A New M&A Strategy for Utilities
Utilities seeking to expand must be able to negotiate regulatory complexity while planning and executing deals effectively.
In April, Texas regulators rejected a bid by Florida utility giant NextEra Energy to acquire Dallas-based Oncor Electric, whose parent company was in bankruptcy. The regulators expressed concern that Oncor’s new board would be controlled by an out-of-state entity, which would impair local decision making. In May, Kansas regulators turned down the proposed sale of electric utility Westar Energy to Missouri-based electric utility Great Plains Energy, saying they were concerned about the financial leverage of the combined entity and its potential disadvantages for customers.
The deals are still pending. But these events show that mergers and acquisitions, which have been common in the utilities industry, could face heavier scrutiny going forward. That means utilities seeking to gain a competitive edge through M&A will have to convince regulators that the transactions will produce meaningful efficiencies and synergies. They must also show how their plans will translate into explicit benefits for ratepayers and improvements to transmission and distribution networks.
During the past two decades, the utilities sector has consolidated broadly. Since 1996, the number of U.S. investor-owned electric and gas utilities has decreased by around 60 percent, and the median market cap in the industry has risen to US$7 billion from $1 billion (see Exhibit 1).
Consolidation has been driven by several factors. Some utilities have been seeking to diversify regulatory risk by having operations in multiple states. Others have sought complementary assets, such as gas pipelines, or expanded into new service functions, such as gas distribution or electric generation. Regardless of the motivating factor, the overall outcome is clear. The utilities industry is top heavy; it has a majority of large companies and a shrinking minority of smaller companies.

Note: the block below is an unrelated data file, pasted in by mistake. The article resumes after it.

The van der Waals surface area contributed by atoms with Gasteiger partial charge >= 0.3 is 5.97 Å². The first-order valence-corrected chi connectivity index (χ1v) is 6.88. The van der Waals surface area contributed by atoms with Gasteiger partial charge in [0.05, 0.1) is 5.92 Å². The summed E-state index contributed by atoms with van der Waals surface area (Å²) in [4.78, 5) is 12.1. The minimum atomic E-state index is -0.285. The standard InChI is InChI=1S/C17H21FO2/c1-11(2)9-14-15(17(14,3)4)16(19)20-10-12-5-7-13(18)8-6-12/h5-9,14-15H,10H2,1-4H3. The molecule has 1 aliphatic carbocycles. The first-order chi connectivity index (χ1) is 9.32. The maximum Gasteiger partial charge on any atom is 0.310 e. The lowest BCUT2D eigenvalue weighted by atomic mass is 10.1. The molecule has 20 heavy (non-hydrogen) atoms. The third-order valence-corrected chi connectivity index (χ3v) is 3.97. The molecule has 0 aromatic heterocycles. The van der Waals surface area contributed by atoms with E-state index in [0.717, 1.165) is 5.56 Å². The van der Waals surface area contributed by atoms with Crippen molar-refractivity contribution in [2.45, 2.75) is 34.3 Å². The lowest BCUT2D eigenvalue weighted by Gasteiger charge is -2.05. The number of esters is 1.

As the opportunities for M&A narrow, the need for M&A as a vehicle for growth persists. Utilities face some significant challenges unique to their industry. Revenue gains from traditional areas such as power generation and distribution have stalled for most utilities. As services have accounted for a greater share of economic activity, demand for electricity in the economy has flattened. In some areas, demand is even declining, because population and business expansion is more than offset by energy efficiency and conservation efforts. In its annual financial review, the Edison Electric Institute reported that the number of gigawatt-hours available for distribution in 2016 was 2 percent lower than the 2008 figure.
With few organic growth options available, larger utilities — whether they are based in the U.S. or Canada — seeking growth have no choice but to try swallowing up smaller companies outside their home regions. Many traditional electricity providers are particularly interested in natural gas utilities. Thanks to the fracking revolution, natural gas has emerged as a plentiful, relatively low-priced feedstock that produces fewer emissions than coal or oil.